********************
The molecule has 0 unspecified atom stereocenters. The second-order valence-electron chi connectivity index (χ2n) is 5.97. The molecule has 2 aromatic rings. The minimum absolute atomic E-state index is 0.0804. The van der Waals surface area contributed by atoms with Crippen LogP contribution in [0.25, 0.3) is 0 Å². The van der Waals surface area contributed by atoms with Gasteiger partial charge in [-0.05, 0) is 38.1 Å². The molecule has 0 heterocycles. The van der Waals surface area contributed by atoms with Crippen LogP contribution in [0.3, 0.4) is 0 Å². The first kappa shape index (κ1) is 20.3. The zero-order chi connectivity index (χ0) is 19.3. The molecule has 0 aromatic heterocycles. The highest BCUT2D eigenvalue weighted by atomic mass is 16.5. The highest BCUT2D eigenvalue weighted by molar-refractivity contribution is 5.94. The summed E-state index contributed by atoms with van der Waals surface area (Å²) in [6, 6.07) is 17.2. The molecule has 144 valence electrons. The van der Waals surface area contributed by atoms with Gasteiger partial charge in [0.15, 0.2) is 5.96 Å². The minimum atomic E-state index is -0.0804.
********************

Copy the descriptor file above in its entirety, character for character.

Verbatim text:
The molecule has 0 unspecified atom stereocenters. The second-order valence-electron chi connectivity index (χ2n) is 5.97. The molecule has 2 aromatic rings. The minimum absolute atomic E-state index is 0.0804. The van der Waals surface area contributed by atoms with Crippen LogP contribution in [0.25, 0.3) is 0 Å². The van der Waals surface area contributed by atoms with Gasteiger partial charge in [-0.05, 0) is 38.1 Å². The molecule has 0 heterocycles. The van der Waals surface area contributed by atoms with Crippen LogP contribution in [0.3, 0.4) is 0 Å². The first kappa shape index (κ1) is 20.3. The zero-order chi connectivity index (χ0) is 19.3. The molecule has 0 aromatic heterocycles. The highest BCUT2D eigenvalue weighted by atomic mass is 16.5. The highest BCUT2D eigenvalue weighted by molar-refractivity contribution is 5.94. The summed E-state index contributed by atoms with van der Waals surface area (Å²) in [6, 6.07) is 17.2. The molecule has 144 valence electrons. The van der Waals surface area contributed by atoms with Gasteiger partial charge in [0.15, 0.2) is 5.96 Å². The minimum atomic E-state index is -0.0804.